No cell for Dell. According to Kaufman Bros. analyst Shaw Wu, carriers rejected prototypes from Dell because the “lack of differentiation.” As product managers, we know the importance of keeping up with the Joneses, but we also know the importance of including differentiated value in our product offerings.
The rumors that Dell would offer a cell phone (re) started when Ron Garriques, former EVP and president of Motorola’s mobile devices division joined Dell about two years ago. There are many more articles and speculations from that time period (just search for them).
In January, Silicon Alley Insider reported a lack of denial from Dell CEO, Michael Dell in January. A reader of the Insider, claiming to be “close to Dell” suggested a September 2009 product availabiliy, and calling it a “MePhone.” They particularly called out 09/09/2009 as the date. Tyner Blain (the company) was started on 05/05/2005, so maybe that’s a good idea :).
Barrons just reported Wu’s comments that carriers essentially rejected the Dell cell phone prototypes because they were no different than current and pending product offerings from competitors.
Dell recently filed a revamped retention plan for Garriques to stay through March 2010, according to the Austin Business Journal’s reporting a couple weeks ago of recent SEC filings.
The entire Dell phone thing may be a farce (I don’t think it is), but it doesn’t matter. The product management perspective on this situation (real or otherwise) is still interesting.
Should Dell enter the Cell Phone Market?
There are two sides to this question – the cell phone (and more particularly, the smart phone) market is hyper-competitive. In Dell’s strong markets (corporate, channel), there’s the Blackberry devices from RIM. In Dell’s stated focus markets (consumer, retail), there’s the iPhone and the Palm Pre (which is not a product yet, but has generated a lot of buzz). Competition in either of these markets will be tough, as they are both pretty saturated, and both are under pressure with current economic conditions in the US. Companies can easily cut back on subsidies for cell phones, and consumers can easily delay purchase of a replacement phone. Customers in either market would need a compelling reason to purchase from Dell.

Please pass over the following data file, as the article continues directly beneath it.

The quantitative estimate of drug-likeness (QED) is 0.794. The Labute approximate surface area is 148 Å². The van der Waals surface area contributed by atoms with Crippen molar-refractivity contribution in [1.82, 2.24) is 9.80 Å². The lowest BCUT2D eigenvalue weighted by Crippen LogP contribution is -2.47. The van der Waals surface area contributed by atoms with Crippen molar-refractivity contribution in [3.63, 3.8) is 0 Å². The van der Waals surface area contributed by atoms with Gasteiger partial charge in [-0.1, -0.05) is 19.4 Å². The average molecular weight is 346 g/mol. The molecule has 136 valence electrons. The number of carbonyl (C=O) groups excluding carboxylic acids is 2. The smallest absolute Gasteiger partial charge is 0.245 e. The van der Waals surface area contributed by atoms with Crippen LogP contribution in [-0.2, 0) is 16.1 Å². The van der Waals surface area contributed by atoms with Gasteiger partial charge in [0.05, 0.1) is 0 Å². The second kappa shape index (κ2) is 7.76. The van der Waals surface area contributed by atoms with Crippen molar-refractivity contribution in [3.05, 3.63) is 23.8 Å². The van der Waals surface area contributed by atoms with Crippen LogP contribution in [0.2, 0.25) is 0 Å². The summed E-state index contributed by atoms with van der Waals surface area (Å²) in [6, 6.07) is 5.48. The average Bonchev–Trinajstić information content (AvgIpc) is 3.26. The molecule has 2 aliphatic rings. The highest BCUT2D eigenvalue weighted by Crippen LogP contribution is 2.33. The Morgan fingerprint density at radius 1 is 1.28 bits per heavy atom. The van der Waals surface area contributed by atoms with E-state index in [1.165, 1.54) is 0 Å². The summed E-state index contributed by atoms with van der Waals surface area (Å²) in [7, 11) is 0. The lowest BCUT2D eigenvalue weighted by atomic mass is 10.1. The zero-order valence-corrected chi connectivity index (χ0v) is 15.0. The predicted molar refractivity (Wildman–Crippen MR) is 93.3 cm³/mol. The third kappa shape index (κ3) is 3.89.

On the other hand, computer and smart phone technologies are rapidly converging. Phones get more powerful, and people are shifting “traditional computing tasks” to their phones because of the convenience of having a phone where having a laptop is impractical. Computers are getting smaller every day, and new usage patterns are developing. You could argue that a computer manufacturer should be on top of this movement, and to be best positioned to have insights into what a “hyper convenient computer” should do, they should get into the smart phone market.
When you apply Kano analysis to the potential feature set for a phone, everything you might add to the phone falls into one of three buckets: must be, more is better, and surprise and delight.
Kano analysis recap
Kano provides three relevant classifications of requirements (the fourth category is redundant). All requirements can be placed in one of these categories.
- Surprise and delight. Capabilities that differentiate a product from it’s competition (e.g. the nav-wheel on an iPod).
- More is better. Dimensions along a continuum with a clear direction of increasing utility (e.g. battery life or song capacity).
- Must be. Functional barriers to entry – without these capabilities, customers will not use the product (e.g. UL approval).
What Wu points out is that while Dell may have identified all of the must be requirements, just doing the minimum to be considered as a product is not sufficient to be accepted by your customers. With the competitive landscape of the cell phone industry, these capabilities are necessary, but not sufficient. The cell phone market is not a pure B2C (business to consumer) market, because the carriers (the providers of cell phone connectivity services) play such an integral role in the ecosystem, they have to be considered as customers too. This is because the consumers are willing to accept long-term, very expensive contracts with service providers. Those contracts allow service providers to subsidize the price of the physical phones (to the tune of $100 to $300 per device), in exchange for a contract that is worth over $1000 to the service provider. For a phone manufacturer to penetrate the market in a meaningful way, they have to get these subsidies (from the service providers) in order to be remotely competitive on price with other phone providers.